Memorial Day weekend destinations
Memorial Day planning is always a scramble for day hikers, backpackers, and car campers. The criteria of a crowd-free location given early-season snow levels and road & trail conditions stymies many - and those who have found a destination are as tight-lipped about it as a fisherman is about a favorite fishin’ hole.
Memorial Day is always a scramble for day hikers, backpackers, and car campers. The criteria of a crowd-free location, trails without snow and decent road conditions easily stymies even the most experienced hikers. Those who have found a destination can be as tight-lipped about it as a fisherman is about a favorite fishin’ hole. However, at WTA we are in the business of helping people find a hike, so we have some ideas for you.
First off, the weather. This weekend forecasts call for relatively cool and showery weather, mixed with sun throughout much of the state. That means great flower, forest and dramatic cloudscape photos - and experiencing the true meaning of “rain” forests on the coast. Check the National Weather Service website to ensure you're prepared for whatever conditions you might encounter.
Next, where to stay. Camping can be tricky this time of year, though most campgrounds are opening in advance of the Memorial Day weekend. Your best bet will be to reserve a spot, and fortunately you still have time to do so. Check out our Camping Reservations Tips for links and more information.
Don't forget to stay safe. Snow is still the name of the game in the high country, and hikers can easily encounter slick and dangerous conditions on snowy slopes and from overhanging cornices. All of that snow has to go somewhere when it melts too. Rivers and creeks are running at their peak levels right now. Read WTA's Spring Hiking Tips to refresh what you need to bring in your pack and how to stay safe under these conditions.
Finally, where should you go? Here are some excellent choices for day-hikers and backpackers alike.
Wildflowers still adorn the southern slopes of the Columbia River Gorge on the Washington side. Day hikers will enjoy the meadows and views of the relatively unknown
Highway 20 is open for the season, providing access to the wonders of the North Cascades. Driveway Butte near Washington Pass is an excellent early season hike, as evidenced by a trip report one day after the opening of North Cascades Highway this season. There's still snow at the top, but it is worth the effort. Another early favorite of backpackers is Thunder Creek, a long and gentle trail through old growth forest. Or how about East Bank Baker Lake with awesome views of Mount Baker and Shuksan? The road to this trail is closing at Shannon Creek from mid-June to mid-July, so get there now!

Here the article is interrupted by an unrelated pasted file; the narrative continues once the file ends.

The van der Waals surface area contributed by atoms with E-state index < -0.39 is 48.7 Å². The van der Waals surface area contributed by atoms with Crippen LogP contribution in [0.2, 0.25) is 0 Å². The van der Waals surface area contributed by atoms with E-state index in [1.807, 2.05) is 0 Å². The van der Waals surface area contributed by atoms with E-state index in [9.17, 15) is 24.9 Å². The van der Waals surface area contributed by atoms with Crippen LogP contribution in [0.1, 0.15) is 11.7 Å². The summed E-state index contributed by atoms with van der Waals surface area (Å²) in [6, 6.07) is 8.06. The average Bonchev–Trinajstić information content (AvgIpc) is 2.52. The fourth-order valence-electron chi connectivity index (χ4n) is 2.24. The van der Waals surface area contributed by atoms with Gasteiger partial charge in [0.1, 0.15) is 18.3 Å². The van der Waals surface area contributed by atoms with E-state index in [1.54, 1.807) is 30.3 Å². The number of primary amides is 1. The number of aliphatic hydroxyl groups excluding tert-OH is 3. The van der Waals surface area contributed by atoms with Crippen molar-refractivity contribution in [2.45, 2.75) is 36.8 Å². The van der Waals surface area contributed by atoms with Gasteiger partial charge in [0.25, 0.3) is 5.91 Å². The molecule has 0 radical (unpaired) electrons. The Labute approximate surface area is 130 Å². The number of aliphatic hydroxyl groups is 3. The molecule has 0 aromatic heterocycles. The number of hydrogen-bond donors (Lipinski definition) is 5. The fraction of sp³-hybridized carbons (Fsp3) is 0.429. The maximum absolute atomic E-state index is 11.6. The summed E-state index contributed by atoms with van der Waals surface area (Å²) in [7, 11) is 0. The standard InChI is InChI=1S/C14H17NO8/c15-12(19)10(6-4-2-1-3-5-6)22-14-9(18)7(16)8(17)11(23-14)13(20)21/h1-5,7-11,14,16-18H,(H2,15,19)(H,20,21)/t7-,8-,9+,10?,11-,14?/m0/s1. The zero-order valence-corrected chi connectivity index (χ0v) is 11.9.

Savvy Memorial Day hikers seek the sunnier southern and eastern slopes of the Central Cascades. There are many options in the Icicle Creek area near Leavenworth, including two ways to ascend Icicle Ridge: the gentle Icicle Ridge trail or the Fourth of July Creek butt-kicker. Alternatively, off of Blewett Pass, try out this week's Hike of the Week: Ingalls Creek. It features a raging creek, abundant wildflowers and plentiful campsites.
Most of Mount Rainier National Park is under snow, but not the Carbon River area. A new wilderness walk-in campground is open at Ipsut Creek, which provides ample opportunities to explore this lovely area. Try the trail up to Ranger Creek Falls and Green Lake, or say hello to a WTA Volunteer Vacation crew on the Wonderland Trail. One volcano down the chain, the South Coldwater Lake trail at Mount St. Helens is often one of the first places in the Monument to melt out.
Wildflowers are still going strong in the desert steppe country. Our trip reporters advise that the flower show continues near Quincy at Beezley Hills Preserve. Other good bets are Steamboat Rock State Park near Grand Coulee and Hardy Canyon, near Yakima.
Wow! That's 18 destinations to try out this weekend. We encourage you to get outside, take a hike, stay safe and come back and share your experience by writing a Trip Report.